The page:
The prosperity magnet
The so-called “rice pullers” are claimed to be made with iridium, used to harden other metals and to enrich uranium. They sometimes show the metal’s properties.
The unscrupulous sellers have little difficulty in convincing their customers that the objects are special. They show them how the metal piece attract grains of rice. The trick is a sleigh of hand. The grains are coated with iron particles and the coat glossed over. With the help of a hidden magnet, the “rice puller” pulls the grains, the traditional symbols of prosperity. The conmen have more tricks up their sleeves. Watches and clocks stand still near the metal piece.
The Kerala Police had registered cases of sale of “rice pullers” for anything between Rs 10 lakh and Rs 1.50 crore.
People in search of short cuts part with ridiculously humongous amounts of money for the piece of a metal which is used to make the nibs of fountain pens. Some people think that metals exposed to lightning acquire the properties of iridium, explaining the cases where thieves are commissioned to make away with the metal domes of temples, which are then sold as “rice pullers”.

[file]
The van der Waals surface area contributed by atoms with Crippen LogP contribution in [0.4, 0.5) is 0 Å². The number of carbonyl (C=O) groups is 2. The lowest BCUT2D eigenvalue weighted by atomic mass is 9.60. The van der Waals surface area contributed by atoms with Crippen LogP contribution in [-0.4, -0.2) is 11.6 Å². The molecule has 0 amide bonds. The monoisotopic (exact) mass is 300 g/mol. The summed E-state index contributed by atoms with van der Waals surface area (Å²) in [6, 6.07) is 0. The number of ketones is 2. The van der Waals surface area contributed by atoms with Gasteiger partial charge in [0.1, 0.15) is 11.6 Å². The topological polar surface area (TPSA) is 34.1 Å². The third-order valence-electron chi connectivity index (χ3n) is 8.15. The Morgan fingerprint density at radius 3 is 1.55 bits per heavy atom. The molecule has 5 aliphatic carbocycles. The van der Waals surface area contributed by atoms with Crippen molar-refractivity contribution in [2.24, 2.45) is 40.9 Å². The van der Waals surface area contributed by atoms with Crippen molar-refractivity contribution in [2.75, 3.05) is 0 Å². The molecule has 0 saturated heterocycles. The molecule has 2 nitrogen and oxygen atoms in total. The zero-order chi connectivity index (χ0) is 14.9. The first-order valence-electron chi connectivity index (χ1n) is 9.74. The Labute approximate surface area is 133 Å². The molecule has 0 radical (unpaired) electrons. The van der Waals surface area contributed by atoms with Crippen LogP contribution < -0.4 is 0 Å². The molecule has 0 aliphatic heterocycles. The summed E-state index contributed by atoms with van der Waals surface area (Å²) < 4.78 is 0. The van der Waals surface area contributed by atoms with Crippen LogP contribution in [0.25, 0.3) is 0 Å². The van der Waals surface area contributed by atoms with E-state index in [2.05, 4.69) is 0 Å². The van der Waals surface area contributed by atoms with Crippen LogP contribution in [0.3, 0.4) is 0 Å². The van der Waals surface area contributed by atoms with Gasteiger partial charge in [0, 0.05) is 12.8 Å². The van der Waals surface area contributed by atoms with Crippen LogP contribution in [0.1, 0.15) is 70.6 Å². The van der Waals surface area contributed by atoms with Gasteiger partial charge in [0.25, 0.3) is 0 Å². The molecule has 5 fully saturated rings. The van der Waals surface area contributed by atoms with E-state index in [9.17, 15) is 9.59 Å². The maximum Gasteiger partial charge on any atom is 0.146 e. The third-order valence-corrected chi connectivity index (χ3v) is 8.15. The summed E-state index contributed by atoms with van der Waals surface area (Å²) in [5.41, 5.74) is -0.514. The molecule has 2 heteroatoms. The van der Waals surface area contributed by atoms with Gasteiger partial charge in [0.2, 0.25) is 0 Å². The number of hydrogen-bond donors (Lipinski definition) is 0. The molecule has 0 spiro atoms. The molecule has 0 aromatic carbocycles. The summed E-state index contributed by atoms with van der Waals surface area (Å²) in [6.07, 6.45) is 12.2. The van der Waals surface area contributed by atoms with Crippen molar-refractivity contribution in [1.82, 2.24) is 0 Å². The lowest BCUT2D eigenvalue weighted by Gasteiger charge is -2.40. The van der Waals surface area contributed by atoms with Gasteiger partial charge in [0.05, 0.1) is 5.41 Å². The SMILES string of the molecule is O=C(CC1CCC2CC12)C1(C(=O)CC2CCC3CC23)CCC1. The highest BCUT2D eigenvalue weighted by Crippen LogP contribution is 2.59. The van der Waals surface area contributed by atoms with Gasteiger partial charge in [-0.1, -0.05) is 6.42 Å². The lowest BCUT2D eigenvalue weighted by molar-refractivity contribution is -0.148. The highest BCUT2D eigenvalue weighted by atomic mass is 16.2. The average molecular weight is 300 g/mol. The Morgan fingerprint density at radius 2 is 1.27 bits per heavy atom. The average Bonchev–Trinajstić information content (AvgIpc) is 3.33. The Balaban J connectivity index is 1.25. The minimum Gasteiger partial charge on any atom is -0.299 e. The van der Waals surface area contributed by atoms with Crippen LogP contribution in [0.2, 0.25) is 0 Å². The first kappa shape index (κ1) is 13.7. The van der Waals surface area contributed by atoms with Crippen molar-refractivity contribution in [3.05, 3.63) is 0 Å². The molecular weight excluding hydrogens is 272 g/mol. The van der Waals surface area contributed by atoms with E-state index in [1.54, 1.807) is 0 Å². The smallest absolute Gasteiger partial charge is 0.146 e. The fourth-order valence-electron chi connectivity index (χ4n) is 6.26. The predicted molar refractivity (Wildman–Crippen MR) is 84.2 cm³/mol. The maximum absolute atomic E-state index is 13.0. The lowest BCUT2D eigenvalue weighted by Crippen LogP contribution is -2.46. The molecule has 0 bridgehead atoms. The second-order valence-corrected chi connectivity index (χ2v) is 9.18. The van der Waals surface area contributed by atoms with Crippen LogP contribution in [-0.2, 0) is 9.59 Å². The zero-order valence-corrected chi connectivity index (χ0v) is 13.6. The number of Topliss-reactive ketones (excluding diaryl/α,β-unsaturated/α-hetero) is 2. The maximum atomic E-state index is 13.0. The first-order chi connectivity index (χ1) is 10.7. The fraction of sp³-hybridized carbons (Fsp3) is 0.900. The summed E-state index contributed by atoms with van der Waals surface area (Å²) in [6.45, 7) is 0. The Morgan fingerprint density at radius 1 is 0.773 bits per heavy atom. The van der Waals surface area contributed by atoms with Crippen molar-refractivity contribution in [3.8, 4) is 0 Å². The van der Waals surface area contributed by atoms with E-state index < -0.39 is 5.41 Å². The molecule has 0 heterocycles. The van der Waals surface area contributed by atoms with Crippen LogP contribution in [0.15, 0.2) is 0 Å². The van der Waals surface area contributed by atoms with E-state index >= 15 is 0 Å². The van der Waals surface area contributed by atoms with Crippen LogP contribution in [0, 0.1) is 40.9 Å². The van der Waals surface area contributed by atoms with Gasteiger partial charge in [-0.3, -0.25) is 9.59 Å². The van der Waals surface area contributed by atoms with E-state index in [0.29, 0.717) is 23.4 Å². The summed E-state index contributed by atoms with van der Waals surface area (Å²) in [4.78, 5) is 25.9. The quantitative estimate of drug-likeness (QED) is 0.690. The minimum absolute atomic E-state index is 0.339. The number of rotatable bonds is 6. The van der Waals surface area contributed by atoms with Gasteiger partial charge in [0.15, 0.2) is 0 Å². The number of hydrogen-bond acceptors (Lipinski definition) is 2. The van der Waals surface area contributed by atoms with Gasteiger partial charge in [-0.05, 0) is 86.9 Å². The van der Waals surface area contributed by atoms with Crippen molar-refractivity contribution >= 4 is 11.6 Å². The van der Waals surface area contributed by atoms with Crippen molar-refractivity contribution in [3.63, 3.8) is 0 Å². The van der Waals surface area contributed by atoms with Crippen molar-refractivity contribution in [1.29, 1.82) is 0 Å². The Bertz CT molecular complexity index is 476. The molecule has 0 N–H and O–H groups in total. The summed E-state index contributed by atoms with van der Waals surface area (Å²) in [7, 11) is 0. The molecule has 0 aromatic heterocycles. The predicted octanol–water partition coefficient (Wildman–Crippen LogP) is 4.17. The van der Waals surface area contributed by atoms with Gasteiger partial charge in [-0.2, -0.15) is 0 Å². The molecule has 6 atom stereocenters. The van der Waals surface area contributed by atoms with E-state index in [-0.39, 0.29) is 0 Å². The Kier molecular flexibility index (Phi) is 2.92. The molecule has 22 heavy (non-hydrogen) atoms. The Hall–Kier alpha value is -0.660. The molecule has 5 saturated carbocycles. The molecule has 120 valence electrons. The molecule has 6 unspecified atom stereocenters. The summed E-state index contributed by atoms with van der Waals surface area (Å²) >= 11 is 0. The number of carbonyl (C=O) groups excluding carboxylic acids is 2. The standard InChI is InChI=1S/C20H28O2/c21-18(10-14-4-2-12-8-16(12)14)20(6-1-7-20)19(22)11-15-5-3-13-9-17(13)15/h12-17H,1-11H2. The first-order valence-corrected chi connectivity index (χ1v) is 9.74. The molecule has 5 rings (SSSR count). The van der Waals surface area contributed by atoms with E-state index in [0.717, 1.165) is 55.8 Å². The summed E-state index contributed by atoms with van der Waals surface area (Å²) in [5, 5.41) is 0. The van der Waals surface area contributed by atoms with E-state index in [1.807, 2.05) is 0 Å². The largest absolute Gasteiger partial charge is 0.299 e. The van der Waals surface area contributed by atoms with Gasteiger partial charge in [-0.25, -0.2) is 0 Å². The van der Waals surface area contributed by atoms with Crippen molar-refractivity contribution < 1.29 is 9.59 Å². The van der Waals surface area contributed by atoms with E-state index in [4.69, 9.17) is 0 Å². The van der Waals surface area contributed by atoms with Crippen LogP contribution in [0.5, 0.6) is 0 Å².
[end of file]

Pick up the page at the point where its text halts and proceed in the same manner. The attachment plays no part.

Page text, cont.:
Barn owl feasts on mice, lizards and cockroaches in barns and granaries. They live and hunt in pair. They live up to 10 years. A couple of barn owls can get rid of at least 1,500 mice a year, making them a vital part in an agricultural ecosystem.
The barn owls found themselves in unwanted limelight when a group of tricksters started spreading a false theory that the strange-looking bird could attract Satan. The possession of the bird helped the owner mint money and lure whoever he wanted to, the theory goes. The prescribed ritual involved the sacrifice of the owl in the end and sprinkling its blood around the house.
Red sand boa
The non-venomous snake is advertized as a living aphrodisiac. The snake can even cure people of AIDS. All you have to do is to keep it in the flour with which you would cook your food later.
There are people who have fallen for the stories and bought boas for as much as Rs 50 lakh.